Sourcing capital in the logistics sector
01 Dec 2016
2016 has been one of the most interesting years in recent memory for treasurers of multinational logistics firms and one where the most innovative have been able to show exceptional value to their firms.
Between 2004 and 2008, with expectations of continued market growth, significant investment occurred across the logistics sector which resulted in overcapacity pressuring freight rates (including land, air and shipping), and impacting the ability of the industry to return to historic profit levels. This, along with low expectations of global growth, has resulted in a drive for consolidation within the sector with CMA CGM conducting the largest acquisition in its history with the purchase of NOL, while non asset-based 3rd party logistics provider XPO Logistics acquiring France’s Norbert. The creation of new shipping alliances such as the recently announced CMA CGM, China Cosco Shipping, Evergreen Line and OOCL partnership, along with the more established 2M, has enabled shippers to mitigate overcapacity by sharing larger vessels and reducing the number of partially filled ships being operated. Ocean Spray and Tropicana are another example of a shipping alliance that delivered a reduction in costs for both parties when working together to transport their goods by land. These alliances, along with the collapse of Hanjin shipping, speaks to the wider issues within the sector where we have seen increased volatility in rates, including the Baltic Dry Freight index increasing to an annual high, and container rates between the West and China increasing over 40%, following Hanjin’s collapse.
Companies within the industry are now carrying a substantial amount of debt and leverage on their balance sheets. Many of which having demanding amortisations schedules. Fluctuating freight rates and costs have also resulted in unexpected spikes in working capital. As a result, we are seeing corporate treasurers now having a renewed focus on working capital programmes as they seek to release cash, reduce debt and improve covenant headroom. Establishing flexible, scalable, facilities to cope with rapidly changing working capital demands has become a priority with solutions including trade receivables financing (either through traditional trade finance or through trade receivables securitisation) and supply chain finance leading our client conversations within the sector.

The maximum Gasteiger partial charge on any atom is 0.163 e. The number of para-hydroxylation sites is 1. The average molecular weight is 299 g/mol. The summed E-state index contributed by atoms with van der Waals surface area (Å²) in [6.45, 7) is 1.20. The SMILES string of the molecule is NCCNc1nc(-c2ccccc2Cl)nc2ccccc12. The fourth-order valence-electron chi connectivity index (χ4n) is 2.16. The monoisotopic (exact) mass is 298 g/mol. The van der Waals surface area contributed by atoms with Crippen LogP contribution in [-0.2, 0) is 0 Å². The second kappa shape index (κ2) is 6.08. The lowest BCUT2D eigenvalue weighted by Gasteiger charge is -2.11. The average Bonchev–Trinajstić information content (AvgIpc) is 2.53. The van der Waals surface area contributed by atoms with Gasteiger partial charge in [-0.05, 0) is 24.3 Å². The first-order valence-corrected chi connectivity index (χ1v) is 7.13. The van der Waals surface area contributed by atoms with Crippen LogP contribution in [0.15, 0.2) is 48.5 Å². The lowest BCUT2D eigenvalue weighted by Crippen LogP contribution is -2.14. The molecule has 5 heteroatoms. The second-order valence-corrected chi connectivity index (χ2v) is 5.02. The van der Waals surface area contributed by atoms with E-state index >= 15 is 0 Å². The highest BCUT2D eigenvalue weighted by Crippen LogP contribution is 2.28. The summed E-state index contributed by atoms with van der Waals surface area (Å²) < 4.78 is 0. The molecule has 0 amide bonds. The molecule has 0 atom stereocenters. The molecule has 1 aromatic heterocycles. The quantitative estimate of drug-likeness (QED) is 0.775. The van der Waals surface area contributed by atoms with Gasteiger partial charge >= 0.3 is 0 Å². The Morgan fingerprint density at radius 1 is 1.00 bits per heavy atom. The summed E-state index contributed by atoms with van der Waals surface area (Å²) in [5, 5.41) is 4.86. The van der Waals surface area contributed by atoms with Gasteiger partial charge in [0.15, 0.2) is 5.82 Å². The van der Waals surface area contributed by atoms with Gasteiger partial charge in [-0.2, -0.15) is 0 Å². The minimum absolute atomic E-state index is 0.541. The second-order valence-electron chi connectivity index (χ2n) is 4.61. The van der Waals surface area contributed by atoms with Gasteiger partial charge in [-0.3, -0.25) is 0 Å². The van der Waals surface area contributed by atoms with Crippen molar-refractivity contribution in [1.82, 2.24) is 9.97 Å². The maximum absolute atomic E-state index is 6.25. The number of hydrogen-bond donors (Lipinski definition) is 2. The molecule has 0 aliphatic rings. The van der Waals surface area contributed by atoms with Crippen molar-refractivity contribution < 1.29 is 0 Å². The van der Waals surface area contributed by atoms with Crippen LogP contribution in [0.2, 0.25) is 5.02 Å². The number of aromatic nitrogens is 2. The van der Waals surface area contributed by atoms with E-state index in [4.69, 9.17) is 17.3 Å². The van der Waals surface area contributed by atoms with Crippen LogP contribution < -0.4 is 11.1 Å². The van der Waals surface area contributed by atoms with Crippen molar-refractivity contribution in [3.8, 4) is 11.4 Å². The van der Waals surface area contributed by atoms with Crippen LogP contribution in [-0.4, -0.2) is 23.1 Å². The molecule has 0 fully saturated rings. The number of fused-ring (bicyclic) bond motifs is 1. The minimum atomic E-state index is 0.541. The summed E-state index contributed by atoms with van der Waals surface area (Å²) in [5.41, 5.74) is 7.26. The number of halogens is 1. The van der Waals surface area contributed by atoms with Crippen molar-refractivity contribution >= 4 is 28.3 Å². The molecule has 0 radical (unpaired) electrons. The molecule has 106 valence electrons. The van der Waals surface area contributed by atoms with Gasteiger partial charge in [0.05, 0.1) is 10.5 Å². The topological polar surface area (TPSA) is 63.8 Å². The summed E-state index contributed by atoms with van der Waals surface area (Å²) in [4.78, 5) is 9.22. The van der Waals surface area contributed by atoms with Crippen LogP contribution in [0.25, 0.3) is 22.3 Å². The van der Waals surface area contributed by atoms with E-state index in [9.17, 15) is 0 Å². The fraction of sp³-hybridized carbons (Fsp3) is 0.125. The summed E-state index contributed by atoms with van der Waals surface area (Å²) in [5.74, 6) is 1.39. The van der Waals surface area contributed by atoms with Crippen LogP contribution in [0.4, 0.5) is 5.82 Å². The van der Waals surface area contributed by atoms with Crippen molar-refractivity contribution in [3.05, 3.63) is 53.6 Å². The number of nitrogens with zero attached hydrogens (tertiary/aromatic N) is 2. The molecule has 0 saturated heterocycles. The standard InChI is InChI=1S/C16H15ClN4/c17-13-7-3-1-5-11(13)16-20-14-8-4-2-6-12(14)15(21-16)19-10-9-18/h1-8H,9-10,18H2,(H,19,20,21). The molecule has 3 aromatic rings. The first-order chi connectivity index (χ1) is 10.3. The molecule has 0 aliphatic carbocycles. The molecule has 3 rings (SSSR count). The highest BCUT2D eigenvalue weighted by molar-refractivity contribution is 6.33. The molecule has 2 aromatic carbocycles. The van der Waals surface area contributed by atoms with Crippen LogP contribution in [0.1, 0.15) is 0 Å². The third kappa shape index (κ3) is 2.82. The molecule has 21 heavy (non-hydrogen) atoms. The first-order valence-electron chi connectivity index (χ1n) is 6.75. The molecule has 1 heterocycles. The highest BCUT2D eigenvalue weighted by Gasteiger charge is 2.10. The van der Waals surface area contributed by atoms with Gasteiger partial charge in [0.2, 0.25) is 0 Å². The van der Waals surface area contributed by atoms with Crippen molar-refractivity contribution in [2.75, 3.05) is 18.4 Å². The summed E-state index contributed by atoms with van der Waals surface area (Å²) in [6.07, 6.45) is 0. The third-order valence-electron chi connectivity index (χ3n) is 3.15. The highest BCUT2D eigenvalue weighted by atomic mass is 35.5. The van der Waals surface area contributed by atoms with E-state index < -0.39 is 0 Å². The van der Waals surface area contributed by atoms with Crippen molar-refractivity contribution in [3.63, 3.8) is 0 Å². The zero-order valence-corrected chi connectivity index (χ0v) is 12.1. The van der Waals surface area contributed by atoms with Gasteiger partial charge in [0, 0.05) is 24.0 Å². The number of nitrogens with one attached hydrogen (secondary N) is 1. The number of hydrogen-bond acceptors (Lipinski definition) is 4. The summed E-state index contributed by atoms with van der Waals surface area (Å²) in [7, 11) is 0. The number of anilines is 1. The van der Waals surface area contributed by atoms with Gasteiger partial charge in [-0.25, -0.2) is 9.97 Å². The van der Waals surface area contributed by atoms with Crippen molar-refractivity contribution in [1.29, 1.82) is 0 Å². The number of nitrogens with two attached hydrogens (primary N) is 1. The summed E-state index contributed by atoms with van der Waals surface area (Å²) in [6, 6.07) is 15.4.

Successful strategies adopted by Demica's clients in the logistics sector include extending payment terms to truck drivers and subcontractor fleet operators where payables have been extended by up to 130 days for over 300 suppliers with the impact on their supply chain mitigated by financing programmes. Both large and medium size programmes have taken advantage of the flexibility of independent platforms, such as Demica where we have seen growth in funded amounts of c.200% over the last year and facilities now totalling c.$1 billion in the sector being run on our platform, to easily syndicate across multiple banks in different regions and addressing the lower credit appetite from a single investor for non-investment grade credit risk.
Multi-jurisdictional trade receivable securitisations have also been successfully established by us for a number of our clients within the sector. These facilities often offer committed financing for 3 to 5 years achieving 85% advance rates on eligible receivables. The programmes are highly attractive for treasurers with financing costs usually in the range of Libor+1%-2.5% on programmes of $50m - $500m. Use of funds have included repaying senior debt priced at more than 400bps over the securitisation funding cost as well as financing new acquisitions to take advantage of sector distress.
Those of our clients with established transactions have been looking for ways in which to increase the advance rate on their existing structured finance programmes. The inclusions of mezzanine funding, at rates still below client's other forms of high yield financing, has been one of the more successful solutions. Mezzanine tranches are often $5-10m but Demica has also been approached to structure and place notes as large as $75m. Investors, typically large institutional investors such as insurers, remain keen to play in this space as Basel III has made it prohibitively expensive for most banks.
Trade receivables securitisation also provides corporate treasurers with access to financing even in an environment where banking lines would normally be unavailable. Given the structured nature of the financing (in-line with rating agency methodology) banks typically record the risk separately and the underlying appetite the bank has for the company is not be impacted, offering great relief when banking lines are full.
Other concepts currently being explored in the sector include improving a particular client's profit margins by taking advantage of attractive early payment discounts from jet fuel & bunker oil suppliers through the structuring of short term revolving credit facilities, and using our technology to automate the early payment discount capture and resulting high volume transactions. We have recently seen a major logistics firm partner with a non-bank investor to offer inventory finance to its clients on stock held in its warehouses resulting in off-balance sheet treatment and improved working capital while adding a new revenue stream for the logistics firm.
Author: Mansour Davarian